Stop Motivating Your Teams and Do This Instead

Published March 17, 2020

Life isn’t about finding yourself. It’s about creating yourself. – George Bernard Shaw

Motivating your team is one of the holy grails of leadership.

When a team or person isn’t motivated, you begin to hear complaints like this:

“This organization is getting too big.”

“I don’t feel fulfilled at work anymore.”

“I’m not making enough money.”

“We have way too many rules and restrictions.”

“It doesn’t seem like we’re making a difference.”

One way we can unleash motivation is to gain clarity on the unique things that motivate people.

Not having a motivated team is the worst. Disengagement and lack of motivation are like toxins in an organization. They keep people from enjoying their one and only lives and they damage a team’s ability to create any kind of results.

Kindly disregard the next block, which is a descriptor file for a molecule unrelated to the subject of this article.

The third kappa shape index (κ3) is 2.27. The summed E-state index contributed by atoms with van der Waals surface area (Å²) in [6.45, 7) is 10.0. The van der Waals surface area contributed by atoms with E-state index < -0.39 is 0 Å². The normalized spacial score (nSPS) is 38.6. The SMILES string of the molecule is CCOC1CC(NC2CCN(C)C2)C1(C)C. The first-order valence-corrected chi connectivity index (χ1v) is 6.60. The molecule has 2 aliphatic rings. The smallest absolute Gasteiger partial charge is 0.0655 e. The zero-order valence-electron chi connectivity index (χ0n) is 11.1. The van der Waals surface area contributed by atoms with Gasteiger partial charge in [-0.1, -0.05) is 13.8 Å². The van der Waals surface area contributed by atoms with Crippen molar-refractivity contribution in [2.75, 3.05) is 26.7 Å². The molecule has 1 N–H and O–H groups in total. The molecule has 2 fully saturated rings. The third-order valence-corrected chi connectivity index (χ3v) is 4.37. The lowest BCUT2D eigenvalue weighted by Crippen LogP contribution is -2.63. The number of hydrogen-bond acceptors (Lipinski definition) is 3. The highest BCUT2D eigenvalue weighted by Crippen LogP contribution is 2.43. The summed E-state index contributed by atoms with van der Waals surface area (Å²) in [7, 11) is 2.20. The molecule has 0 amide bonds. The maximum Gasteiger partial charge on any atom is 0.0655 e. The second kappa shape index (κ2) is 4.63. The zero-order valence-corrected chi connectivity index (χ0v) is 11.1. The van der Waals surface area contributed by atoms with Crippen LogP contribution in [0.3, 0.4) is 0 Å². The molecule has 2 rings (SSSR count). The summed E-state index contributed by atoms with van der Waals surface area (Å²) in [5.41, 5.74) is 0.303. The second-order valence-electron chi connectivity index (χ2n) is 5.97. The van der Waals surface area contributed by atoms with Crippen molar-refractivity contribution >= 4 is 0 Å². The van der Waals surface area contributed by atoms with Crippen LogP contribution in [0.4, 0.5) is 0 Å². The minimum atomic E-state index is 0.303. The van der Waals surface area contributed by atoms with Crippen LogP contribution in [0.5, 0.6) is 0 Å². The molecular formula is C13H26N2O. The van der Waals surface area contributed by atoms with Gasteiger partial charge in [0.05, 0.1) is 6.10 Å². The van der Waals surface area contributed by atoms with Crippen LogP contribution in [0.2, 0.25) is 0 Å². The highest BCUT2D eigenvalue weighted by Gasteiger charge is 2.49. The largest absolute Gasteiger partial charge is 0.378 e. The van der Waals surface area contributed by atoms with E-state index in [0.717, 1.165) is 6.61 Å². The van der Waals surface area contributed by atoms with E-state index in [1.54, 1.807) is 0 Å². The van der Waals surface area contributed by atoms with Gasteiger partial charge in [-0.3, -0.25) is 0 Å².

So, what do we do when we feel unmotivated? What do we do when we have unmotivated people on our team? 

One way we can unleash motivation is to gain clarity on the unique things that motivate people. At Novus Global, we’ve created the FIVE Assessment which identifies 5 I’s that help people understand what is motivating them in this particular season of life.

 

The FIVE I’s are Income, Impact, Intimacy, Integrity and Independence.

Income. Many people are motivated by the ability to earn additional income through their own agency and work ethic.

Impact. Others are motivated to make a difference and have positive impact on the world.